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Constable John CONNELL

Assault – Baton


23 November, 1841


On the day of his death Constable Connell attended a street brawl outside the Bee Hive Public House in Sydney. The brawl involved (and was probably started by) one Patrick O’Neill (alias Neale or Kelly), described by the Sydney Morning Herald at the time as being “a stout, athletic man“. When the constable attempted to separate the brawling parties by taking hold of O’Neill by the collar, the offender punched Connell to the ground and then took hold of his baton. He then delivered a savage blow with the baton to Connell’s face, above his right eyebrow, “rendering him senseless“. The constable was immediately taken to hospital suffering from a severe concussion however he passed away a few hours later.


Constable Ward attended the scene of the assault and immediately set out after the offender, attending his home in Castlereagh Street. There he found O’Neill and his wife preparing to leave. He arrested O’Neill and shortly thereafter placed him in the Sydney Watch-house.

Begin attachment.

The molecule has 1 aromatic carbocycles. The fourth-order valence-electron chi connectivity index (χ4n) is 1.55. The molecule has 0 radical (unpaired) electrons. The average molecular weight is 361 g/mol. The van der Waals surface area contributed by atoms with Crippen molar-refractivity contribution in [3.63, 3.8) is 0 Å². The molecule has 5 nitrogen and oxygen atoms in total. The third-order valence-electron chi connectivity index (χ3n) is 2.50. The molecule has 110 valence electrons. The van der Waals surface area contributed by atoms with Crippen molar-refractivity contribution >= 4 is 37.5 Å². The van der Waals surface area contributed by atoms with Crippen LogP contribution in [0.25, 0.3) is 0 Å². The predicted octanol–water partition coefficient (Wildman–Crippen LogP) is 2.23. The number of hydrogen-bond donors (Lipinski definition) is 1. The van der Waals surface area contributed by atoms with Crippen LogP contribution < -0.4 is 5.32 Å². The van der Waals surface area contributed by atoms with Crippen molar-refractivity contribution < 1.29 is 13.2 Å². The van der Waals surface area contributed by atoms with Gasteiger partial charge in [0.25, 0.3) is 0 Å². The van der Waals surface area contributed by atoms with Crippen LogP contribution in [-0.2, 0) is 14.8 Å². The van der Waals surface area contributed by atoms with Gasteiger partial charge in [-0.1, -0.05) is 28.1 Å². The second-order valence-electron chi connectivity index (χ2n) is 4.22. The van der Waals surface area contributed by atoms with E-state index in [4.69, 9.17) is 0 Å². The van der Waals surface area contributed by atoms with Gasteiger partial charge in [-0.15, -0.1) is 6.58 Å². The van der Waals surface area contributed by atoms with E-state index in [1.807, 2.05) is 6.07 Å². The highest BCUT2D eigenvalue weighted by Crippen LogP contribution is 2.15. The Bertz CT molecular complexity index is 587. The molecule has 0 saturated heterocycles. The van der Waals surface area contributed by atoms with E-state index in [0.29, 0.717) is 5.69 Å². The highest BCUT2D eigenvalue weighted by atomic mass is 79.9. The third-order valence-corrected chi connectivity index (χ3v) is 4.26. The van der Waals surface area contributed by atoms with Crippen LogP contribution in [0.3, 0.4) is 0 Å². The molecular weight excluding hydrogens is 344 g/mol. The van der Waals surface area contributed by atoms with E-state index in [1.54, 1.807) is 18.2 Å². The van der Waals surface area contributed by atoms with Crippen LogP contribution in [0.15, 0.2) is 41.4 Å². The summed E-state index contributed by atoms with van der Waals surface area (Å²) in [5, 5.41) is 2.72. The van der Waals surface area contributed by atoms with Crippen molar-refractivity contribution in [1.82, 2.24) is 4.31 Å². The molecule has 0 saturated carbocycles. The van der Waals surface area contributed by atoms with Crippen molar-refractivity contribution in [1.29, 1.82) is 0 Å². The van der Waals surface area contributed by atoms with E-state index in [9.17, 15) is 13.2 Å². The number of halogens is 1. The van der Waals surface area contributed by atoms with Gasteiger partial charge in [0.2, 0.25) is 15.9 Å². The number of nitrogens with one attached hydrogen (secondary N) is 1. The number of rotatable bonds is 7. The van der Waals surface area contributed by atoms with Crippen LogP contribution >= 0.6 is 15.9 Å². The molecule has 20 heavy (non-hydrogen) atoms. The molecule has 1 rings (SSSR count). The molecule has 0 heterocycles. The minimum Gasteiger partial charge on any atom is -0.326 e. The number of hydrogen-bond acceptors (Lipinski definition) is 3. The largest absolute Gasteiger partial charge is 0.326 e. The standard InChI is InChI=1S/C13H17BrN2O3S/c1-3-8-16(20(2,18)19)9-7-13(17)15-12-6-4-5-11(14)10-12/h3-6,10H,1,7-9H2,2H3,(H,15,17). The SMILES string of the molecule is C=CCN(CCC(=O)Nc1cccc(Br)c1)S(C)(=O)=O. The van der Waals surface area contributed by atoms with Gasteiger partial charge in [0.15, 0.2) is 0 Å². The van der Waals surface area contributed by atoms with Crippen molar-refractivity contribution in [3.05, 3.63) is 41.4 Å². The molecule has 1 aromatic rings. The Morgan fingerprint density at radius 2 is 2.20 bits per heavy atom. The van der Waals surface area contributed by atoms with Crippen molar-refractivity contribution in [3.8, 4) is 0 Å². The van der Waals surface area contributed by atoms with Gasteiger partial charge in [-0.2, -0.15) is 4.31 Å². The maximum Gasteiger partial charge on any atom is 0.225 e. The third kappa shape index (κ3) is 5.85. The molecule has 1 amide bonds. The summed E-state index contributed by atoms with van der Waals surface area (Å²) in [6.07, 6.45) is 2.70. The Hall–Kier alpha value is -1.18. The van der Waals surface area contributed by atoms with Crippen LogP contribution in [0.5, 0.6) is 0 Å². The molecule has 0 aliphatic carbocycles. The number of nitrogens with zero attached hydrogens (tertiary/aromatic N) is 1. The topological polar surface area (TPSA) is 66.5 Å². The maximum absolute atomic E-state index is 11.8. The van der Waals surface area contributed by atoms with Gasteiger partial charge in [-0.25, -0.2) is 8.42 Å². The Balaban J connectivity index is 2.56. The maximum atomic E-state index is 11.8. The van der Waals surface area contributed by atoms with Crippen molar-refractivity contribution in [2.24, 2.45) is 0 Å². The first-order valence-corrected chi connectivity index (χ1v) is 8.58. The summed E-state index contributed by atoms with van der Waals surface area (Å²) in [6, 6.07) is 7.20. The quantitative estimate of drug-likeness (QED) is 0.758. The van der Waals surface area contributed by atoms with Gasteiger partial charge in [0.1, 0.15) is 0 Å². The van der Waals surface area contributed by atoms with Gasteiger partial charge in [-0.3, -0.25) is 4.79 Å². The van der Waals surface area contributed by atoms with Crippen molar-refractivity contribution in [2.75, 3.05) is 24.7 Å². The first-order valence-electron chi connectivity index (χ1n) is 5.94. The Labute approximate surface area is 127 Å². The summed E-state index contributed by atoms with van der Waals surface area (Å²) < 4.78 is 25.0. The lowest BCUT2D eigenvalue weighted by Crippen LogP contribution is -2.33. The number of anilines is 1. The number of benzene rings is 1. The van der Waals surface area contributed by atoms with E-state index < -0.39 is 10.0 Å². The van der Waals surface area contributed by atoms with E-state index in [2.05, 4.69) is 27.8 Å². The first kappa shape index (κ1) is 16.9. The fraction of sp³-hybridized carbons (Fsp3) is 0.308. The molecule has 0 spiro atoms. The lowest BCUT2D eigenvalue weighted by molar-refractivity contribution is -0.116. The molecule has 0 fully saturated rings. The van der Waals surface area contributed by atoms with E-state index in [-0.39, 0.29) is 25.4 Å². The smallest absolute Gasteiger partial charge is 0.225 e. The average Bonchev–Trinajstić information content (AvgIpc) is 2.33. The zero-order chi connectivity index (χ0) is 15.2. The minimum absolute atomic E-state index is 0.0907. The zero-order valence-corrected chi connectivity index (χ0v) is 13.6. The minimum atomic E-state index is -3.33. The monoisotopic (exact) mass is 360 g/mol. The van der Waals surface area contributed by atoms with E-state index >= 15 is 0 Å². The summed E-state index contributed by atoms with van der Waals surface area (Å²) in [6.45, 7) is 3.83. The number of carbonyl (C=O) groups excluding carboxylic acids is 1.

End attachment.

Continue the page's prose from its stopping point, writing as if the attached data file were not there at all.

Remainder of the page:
The Sydney Monitor of 26 November, 1841 reported the coroner’s inquest into the death of the constable.


MURDER – THE INQUEST.-  On Wednesday last. an inquest was held at Driver’s public-house, corner of King and Elizabeth Streets, on the body of John Connell a constable, who, as we stated in our last publication, was killed by a person (named Patrick O’Neill) when endeavouring to take him into custody. By the evidence adduced at the inquest, it appeared that on Tuesday evening, a disturbance took place between the prisoner (O’Neill) and another individual at Cunningham’s public house, in Campbell Street, and that upon the deceased’s attempting to quell the same, and to apprehend the prisoner, the latter struck him with such violence as to cause his death – Constable Ward of the B. division stated that he apprehended the prisoner at his house in Castlereagh Street.


At the time of his death the constable was attached to the Sydney Police Force.

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